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We should have olfactory high art.

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posted on Sep, 13 2014 @ 04:01 AM
I think this is the right forum for this because its kind of a philosophical and psychological issue. This used to be the forum for psychology as well as philosophy...hopefully it still is because I think this topic overlaps those two areas. And its an aesthetic issue, and aesthetics was one of the branches of classical philosophy.

Aaaaanyway...the human mind and self are aesthetically stimulated by various types of arts. We have the visual arts, like painting, sculpture, video, etc., which engage the aesthetic sensibility of the self through the visual sense. Music appeals to the sense of hearing. We have chefs who create great culuinary masterpieces that engage the sense of taste.

Why no serious artists working with smell?

I know the idea seems kind of weird but bear with me. I suppose one reason this hasn't happened is because we simply lack the technology. And it can't be said that people are complely negiligent in this area. We have aromatherapy, for example, and potporri, and insence. There have been rare spices and aromatic oils treasured through the ages for their great smells. And of course perfume and cologne.

But even so, there is nothing on the order of, say, renaissance art or classical music that engages the sense of smell.

Now we have the ability to work much more subtly with chemistry, there should be people working on creating new olfactory delights that take the sense of smell to the level of high art.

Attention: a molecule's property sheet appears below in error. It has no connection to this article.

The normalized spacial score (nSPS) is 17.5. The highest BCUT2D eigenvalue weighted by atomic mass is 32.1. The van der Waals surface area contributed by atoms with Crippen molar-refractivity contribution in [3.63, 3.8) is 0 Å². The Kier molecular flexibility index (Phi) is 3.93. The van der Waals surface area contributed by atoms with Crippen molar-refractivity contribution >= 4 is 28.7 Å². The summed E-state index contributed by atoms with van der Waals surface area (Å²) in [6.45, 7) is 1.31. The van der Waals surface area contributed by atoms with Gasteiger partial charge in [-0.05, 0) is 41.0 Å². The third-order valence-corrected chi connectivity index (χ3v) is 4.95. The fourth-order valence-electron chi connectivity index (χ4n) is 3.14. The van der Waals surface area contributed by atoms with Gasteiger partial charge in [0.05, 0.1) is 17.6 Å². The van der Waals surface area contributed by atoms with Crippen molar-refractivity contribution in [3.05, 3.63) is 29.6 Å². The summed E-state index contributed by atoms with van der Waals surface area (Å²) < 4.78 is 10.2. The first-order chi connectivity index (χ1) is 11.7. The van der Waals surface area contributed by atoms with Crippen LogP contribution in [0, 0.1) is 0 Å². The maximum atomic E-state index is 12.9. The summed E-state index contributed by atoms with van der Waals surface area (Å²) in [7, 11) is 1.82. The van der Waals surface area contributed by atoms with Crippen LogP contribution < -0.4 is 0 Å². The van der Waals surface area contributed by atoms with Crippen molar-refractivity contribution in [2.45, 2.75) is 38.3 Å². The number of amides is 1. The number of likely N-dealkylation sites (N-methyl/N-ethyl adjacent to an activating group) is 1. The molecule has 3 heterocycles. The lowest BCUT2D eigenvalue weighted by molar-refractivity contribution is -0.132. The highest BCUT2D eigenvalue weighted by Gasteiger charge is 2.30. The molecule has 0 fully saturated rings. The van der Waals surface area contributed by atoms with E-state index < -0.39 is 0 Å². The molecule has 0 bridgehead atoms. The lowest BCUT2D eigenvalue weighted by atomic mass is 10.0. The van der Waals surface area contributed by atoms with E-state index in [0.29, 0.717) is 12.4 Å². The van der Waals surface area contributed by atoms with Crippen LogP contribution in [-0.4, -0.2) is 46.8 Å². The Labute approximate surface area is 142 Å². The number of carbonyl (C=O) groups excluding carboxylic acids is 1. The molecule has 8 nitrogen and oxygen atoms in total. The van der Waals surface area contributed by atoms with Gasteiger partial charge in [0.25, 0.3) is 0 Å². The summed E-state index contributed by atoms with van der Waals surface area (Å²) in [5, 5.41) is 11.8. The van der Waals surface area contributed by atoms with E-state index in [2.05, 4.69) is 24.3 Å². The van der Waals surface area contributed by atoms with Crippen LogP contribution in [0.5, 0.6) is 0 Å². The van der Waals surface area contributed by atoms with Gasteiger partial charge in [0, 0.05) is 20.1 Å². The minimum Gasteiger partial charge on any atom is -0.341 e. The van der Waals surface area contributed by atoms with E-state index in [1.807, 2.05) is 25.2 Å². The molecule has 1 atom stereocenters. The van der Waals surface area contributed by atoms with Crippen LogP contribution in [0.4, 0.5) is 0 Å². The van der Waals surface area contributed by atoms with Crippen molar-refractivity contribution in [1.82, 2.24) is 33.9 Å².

Like I said I know its a kind of strange idea and opens itself to jokes to some extent, but what say you? Can we engage the mind/soul/aesthetic senses with complex new olfactory art?

posted on Sep, 13 2014 @ 04:35 AM
some people create to appease the sense of smell very seriously. Perfume and Cologne can become very expensive. air fresheners, household cleaning appliances, and basically all hygienic art are very valuable and by far the highest of arts considerably by the amount of its patrons. Sure, it's the more scientific of the arts, but that doesn't mean people do not put their heart into making it.

posted on Sep, 13 2014 @ 05:27 AM

originally posted by: KarensHoliday
We have chefs who create great culuinary masterpieces that engage the sense of taste.
Smell is probably very important in food and beverages too. Try eating and drinking while holding your nose.

posted on Sep, 13 2014 @ 08:11 AM
The art of creating perfume, which has been elevated to museum level, is a place to start, perhaps? Link

This is an area that could definitely be explored further, with greater application, for a full-sense exploration of art...

posted on Sep, 13 2014 @ 08:24 AM
Several years ago, Our Canadian Government paid over a million bucks for a canvas that was half black and half white and called it art.
How long before someone applies for a Canada Council grant to produce bad gas?

posted on Sep, 13 2014 @ 12:27 PM
Well...we do have olfactory "high art" in the form of perfumery.
Although that is an exclusive for-profit market.

It would be a different experience to enter a museum exhibit
and smell, let's say bread baking, or a sea breeze, for example.

But for now (I'm afraid) you'll have to make do with scented
candles--that's about as good as it gets.

It's a good idea though. We do have art forms for every other human sense.
culinary arts
massage therapy
painting and sculpture

The nose is getting the short end of the stick

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